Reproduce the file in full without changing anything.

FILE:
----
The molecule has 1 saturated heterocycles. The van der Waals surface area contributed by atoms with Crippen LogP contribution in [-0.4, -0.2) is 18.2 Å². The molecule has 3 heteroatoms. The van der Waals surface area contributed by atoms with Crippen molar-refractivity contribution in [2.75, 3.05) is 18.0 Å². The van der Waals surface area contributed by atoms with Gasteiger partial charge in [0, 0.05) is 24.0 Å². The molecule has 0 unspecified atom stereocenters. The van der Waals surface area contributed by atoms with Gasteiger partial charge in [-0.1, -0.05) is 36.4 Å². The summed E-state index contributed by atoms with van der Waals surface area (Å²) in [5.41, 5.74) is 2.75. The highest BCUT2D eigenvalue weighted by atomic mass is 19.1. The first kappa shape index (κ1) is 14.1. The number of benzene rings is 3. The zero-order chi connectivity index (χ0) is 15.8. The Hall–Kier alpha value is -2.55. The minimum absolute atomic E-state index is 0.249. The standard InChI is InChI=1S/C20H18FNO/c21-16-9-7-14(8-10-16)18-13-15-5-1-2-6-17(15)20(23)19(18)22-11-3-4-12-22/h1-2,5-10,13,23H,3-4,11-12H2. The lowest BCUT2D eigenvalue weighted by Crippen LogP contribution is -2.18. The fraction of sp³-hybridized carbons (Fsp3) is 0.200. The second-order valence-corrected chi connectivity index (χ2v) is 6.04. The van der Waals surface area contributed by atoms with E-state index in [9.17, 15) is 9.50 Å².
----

The molecule has 1 saturated heterocycles. The van der Waals surface area contributed by atoms with Crippen LogP contribution in [-0.4, -0.2) is 18.2 Å². The molecule has 3 heteroatoms. The van der Waals surface area contributed by atoms with Crippen molar-refractivity contribution in [2.75, 3.05) is 18.0 Å². The van der Waals surface area contributed by atoms with Gasteiger partial charge in [0, 0.05) is 24.0 Å². The molecule has 0 unspecified atom stereocenters. The van der Waals surface area contributed by atoms with Gasteiger partial charge in [-0.1, -0.05) is 36.4 Å². The summed E-state index contributed by atoms with van der Waals surface area (Å²) in [5.41, 5.74) is 2.75. The highest BCUT2D eigenvalue weighted by atomic mass is 19.1. The first kappa shape index (κ1) is 14.1. The number of benzene rings is 3. The zero-order chi connectivity index (χ0) is 15.8. The Hall–Kier alpha value is -2.55. The minimum absolute atomic E-state index is 0.249. The standard InChI is InChI=1S/C20H18FNO/c21-16-9-7-14(8-10-16)18-13-15-5-1-2-6-17(15)20(23)19(18)22-11-3-4-12-22/h1-2,5-10,13,23H,3-4,11-12H2. The lowest BCUT2D eigenvalue weighted by Crippen LogP contribution is -2.18. The fraction of sp³-hybridized carbons (Fsp3) is 0.200. The second-order valence-corrected chi connectivity index (χ2v) is 6.04. The van der Waals surface area contributed by atoms with E-state index in [9.17, 15) is 9.50 Å².